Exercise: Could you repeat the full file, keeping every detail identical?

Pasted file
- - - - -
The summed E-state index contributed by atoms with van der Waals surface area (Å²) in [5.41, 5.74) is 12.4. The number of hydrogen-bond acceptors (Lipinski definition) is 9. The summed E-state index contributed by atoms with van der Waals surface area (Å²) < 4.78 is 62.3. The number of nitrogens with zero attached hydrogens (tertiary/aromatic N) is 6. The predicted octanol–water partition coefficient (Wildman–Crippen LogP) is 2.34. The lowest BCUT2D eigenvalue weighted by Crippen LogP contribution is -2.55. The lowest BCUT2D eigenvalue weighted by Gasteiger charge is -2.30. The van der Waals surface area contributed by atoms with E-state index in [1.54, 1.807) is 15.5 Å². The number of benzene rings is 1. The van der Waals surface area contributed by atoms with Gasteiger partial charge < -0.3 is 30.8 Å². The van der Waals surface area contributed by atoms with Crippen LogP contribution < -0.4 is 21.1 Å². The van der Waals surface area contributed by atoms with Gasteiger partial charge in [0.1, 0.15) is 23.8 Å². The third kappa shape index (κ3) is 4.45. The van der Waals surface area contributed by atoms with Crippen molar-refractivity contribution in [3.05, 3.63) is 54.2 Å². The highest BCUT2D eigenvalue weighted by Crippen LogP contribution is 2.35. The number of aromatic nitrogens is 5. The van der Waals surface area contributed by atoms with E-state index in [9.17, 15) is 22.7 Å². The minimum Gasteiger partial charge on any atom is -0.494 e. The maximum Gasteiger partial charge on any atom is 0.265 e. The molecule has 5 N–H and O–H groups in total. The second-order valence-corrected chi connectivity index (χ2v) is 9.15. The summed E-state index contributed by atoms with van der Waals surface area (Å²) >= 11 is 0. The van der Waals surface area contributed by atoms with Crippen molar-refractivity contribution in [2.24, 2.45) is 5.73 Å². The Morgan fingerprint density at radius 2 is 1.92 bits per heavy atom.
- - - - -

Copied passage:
The summed E-state index contributed by atoms with van der Waals surface area (Å²) in [5.41, 5.74) is 12.4. The number of hydrogen-bond acceptors (Lipinski definition) is 9. The summed E-state index contributed by atoms with van der Waals surface area (Å²) < 4.78 is 62.3. The number of nitrogens with zero attached hydrogens (tertiary/aromatic N) is 6. The predicted octanol–water partition coefficient (Wildman–Crippen LogP) is 2.34. The lowest BCUT2D eigenvalue weighted by Crippen LogP contribution is -2.55. The lowest BCUT2D eigenvalue weighted by Gasteiger charge is -2.30. The van der Waals surface area contributed by atoms with E-state index in [1.54, 1.807) is 15.5 Å². The number of benzene rings is 1. The van der Waals surface area contributed by atoms with Gasteiger partial charge < -0.3 is 30.8 Å². The van der Waals surface area contributed by atoms with Crippen LogP contribution < -0.4 is 21.1 Å². The van der Waals surface area contributed by atoms with Gasteiger partial charge in [0.1, 0.15) is 23.8 Å². The third kappa shape index (κ3) is 4.45. The van der Waals surface area contributed by atoms with Crippen molar-refractivity contribution in [3.05, 3.63) is 54.2 Å². The highest BCUT2D eigenvalue weighted by Crippen LogP contribution is 2.35. The number of aromatic nitrogens is 5. The van der Waals surface area contributed by atoms with E-state index in [9.17, 15) is 22.7 Å². The minimum Gasteiger partial charge on any atom is -0.494 e. The maximum Gasteiger partial charge on any atom is 0.265 e. The molecule has 5 N–H and O–H groups in total. The second-order valence-corrected chi connectivity index (χ2v) is 9.15. The summed E-state index contributed by atoms with van der Waals surface area (Å²) >= 11 is 0. The van der Waals surface area contributed by atoms with Crippen molar-refractivity contribution in [2.24, 2.45) is 5.73 Å². The Morgan fingerprint density at radius 2 is 1.92 bits per heavy atom.